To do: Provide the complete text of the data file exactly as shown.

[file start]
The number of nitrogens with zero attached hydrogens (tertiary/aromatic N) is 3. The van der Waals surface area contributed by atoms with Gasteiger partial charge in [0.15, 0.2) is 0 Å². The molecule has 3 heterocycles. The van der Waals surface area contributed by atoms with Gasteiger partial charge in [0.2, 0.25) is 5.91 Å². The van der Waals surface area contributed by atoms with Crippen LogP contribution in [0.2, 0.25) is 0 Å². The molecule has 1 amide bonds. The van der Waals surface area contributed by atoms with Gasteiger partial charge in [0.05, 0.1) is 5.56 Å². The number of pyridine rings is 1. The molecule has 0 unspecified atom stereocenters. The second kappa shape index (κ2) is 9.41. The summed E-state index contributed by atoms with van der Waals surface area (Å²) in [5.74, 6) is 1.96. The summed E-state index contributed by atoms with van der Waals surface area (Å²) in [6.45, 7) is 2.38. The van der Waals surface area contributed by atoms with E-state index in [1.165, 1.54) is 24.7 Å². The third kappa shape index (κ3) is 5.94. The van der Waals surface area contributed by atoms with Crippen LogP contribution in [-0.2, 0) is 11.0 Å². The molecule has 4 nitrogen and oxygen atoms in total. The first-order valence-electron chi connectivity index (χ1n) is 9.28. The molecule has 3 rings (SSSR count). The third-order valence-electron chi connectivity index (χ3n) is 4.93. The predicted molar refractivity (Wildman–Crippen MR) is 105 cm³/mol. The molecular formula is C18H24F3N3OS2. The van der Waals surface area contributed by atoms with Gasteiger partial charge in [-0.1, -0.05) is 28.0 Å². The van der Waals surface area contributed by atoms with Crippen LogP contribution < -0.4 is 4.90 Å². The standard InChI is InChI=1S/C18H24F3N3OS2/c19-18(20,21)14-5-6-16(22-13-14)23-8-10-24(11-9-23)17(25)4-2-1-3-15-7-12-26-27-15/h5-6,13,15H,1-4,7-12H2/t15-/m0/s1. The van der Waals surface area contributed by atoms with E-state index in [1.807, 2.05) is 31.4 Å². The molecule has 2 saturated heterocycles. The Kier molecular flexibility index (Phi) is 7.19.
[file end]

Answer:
The number of nitrogens with zero attached hydrogens (tertiary/aromatic N) is 3. The van der Waals surface area contributed by atoms with Gasteiger partial charge in [0.15, 0.2) is 0 Å². The molecule has 3 heterocycles. The van der Waals surface area contributed by atoms with Gasteiger partial charge in [0.2, 0.25) is 5.91 Å². The van der Waals surface area contributed by atoms with Crippen LogP contribution in [0.2, 0.25) is 0 Å². The molecule has 1 amide bonds. The van der Waals surface area contributed by atoms with Gasteiger partial charge in [0.05, 0.1) is 5.56 Å². The number of pyridine rings is 1. The molecule has 0 unspecified atom stereocenters. The second kappa shape index (κ2) is 9.41. The summed E-state index contributed by atoms with van der Waals surface area (Å²) in [5.74, 6) is 1.96. The summed E-state index contributed by atoms with van der Waals surface area (Å²) in [6.45, 7) is 2.38. The van der Waals surface area contributed by atoms with E-state index in [1.165, 1.54) is 24.7 Å². The third kappa shape index (κ3) is 5.94. The van der Waals surface area contributed by atoms with Crippen LogP contribution in [-0.2, 0) is 11.0 Å². The molecule has 4 nitrogen and oxygen atoms in total. The first-order valence-electron chi connectivity index (χ1n) is 9.28. The molecule has 3 rings (SSSR count). The third-order valence-electron chi connectivity index (χ3n) is 4.93. The predicted molar refractivity (Wildman–Crippen MR) is 105 cm³/mol. The molecular formula is C18H24F3N3OS2. The van der Waals surface area contributed by atoms with Gasteiger partial charge in [-0.1, -0.05) is 28.0 Å². The van der Waals surface area contributed by atoms with Crippen LogP contribution < -0.4 is 4.90 Å². The standard InChI is InChI=1S/C18H24F3N3OS2/c19-18(20,21)14-5-6-16(22-13-14)23-8-10-24(11-9-23)17(25)4-2-1-3-15-7-12-26-27-15/h5-6,13,15H,1-4,7-12H2/t15-/m0/s1. The van der Waals surface area contributed by atoms with E-state index in [1.807, 2.05) is 31.4 Å². The molecule has 2 saturated heterocycles. The Kier molecular flexibility index (Phi) is 7.19.